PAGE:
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The new decade brought a completely revised 1970 Ranchero that sported a shallow, more pointed grille with a curvy, Coke bottle body shape and all the options available for the full-size Torino. There was a new addition to the lineup with the “Ranchero Squire” trim package. The more uptown Squire option is similar to the Country Squire station wagons with wood-grain vinyl appliqué both inside and out. Another minor but important change in 1970 to the full range of the lineup was the addition of “Ranchero” or “Ranchero GT” badging on the glove box door, which is a first; prior to this, no  identifying marks were inside any Ranchero models.

Ford Ranchero 1970 or later 1

© Ldionisio | Dreamstime.com Ford Ranchero GT

Under the hood, a Ram Air option was newly available for the 428 Cobra Jet engine, bearing a design resemblance to the Mustang’s shaker hood scoop; this moniker comes about due to the scoop being bolted directly to the carburetor making it shake when the engine was at an idle while the hood around it was more stationary. This oversize hood scoop bore a strong resemblance to the Ranchero’s brother, the Torino GT’s, front clip, with both models getting passerby attention, particularly if the hideaway headlights were a chosen option. The biggest change that year was the grille now divided into three sections rather than the two sections on the previous years of the Fairlane Ranchero.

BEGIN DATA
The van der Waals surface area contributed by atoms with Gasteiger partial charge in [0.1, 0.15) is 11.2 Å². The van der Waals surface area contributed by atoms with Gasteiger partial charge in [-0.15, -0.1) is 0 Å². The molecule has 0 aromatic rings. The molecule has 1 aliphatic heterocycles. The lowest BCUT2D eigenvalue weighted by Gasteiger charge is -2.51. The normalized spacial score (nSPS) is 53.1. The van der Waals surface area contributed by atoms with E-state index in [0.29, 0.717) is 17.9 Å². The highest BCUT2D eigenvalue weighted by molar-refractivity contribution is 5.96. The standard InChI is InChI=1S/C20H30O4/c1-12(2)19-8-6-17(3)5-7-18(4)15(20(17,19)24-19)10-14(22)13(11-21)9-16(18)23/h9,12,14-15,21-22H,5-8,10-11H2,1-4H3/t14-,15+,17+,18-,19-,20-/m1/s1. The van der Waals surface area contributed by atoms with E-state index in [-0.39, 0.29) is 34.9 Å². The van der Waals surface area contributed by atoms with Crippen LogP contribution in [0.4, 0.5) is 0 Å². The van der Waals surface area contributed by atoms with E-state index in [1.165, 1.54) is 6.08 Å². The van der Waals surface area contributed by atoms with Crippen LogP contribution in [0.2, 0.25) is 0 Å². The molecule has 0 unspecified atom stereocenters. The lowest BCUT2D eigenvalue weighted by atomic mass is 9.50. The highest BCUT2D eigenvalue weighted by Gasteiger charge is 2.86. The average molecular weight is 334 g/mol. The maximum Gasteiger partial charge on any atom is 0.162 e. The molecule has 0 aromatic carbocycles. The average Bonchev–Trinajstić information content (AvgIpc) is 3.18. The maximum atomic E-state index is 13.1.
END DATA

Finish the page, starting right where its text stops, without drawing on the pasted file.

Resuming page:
Ford Ranchero 1970 or

© Ldionisio | Dreamstime.com Ford Ranchero GT

Models of the Ranchero in 1972 took on a big change with the most obvious the large “fish mouth” style grille. The three different trim packages were still available along with the wood-grain paneled Ranchero Squire option for the GT, but now their wider bodies attached using an “engineered on frame” mounting technique. The power options were pretty much the same as ’71 other than a new 400 added to the fold for ’72.

All the engines received a setback to conform to the EPA emissions regulations, which put the horsepower ratings down across the board. Conforming to the ruling was the only way to fit within the framework of this progressive mandate. However, the 429 (385 series) still moved out very well, particularly with the four-speed standard transmission.

Ford Cobra jet 428 cubic inch

© Justcause | Dreamstime.com Engine

For 1973, the Ranchero had more government-mandated changes with regard to impact protection; the redesigned front bumper had to withstand a 5 mph tap without sustaining any damage. The Ranchero underwent only minor trim changes until the end of the 1976 model year.

The Ranchero platform changed in 1977 with the axing of the Torino; the unlikely platform chosen was the Thunderbird two-door luxury coupe, which also drastically changed for ’77, and now both vehicles shared the limelight with the mid-sized LTD. The Ranchero has luxury available as never before. This new platform is among the most sought-after versions by Ranchero enthusiasts, and it’s most recognized by the stacked rectangular headlights.

The three levels were all still an option, but the largest engine is the big-block 400-cubic-inch (6.6L). The Ranchero remained almost the same until manufacturing of this beautifully designed and practical automobile ceased at the end of the 1979 production year. But wait, for one last shot, Ford managed to put out a 1979½ commemorative model.

The post Ford Fairlane Ranchero from 1970 to 1979½—on the Torino, Thunderbird, LTD platform appeared first on Muscle Car Fan.

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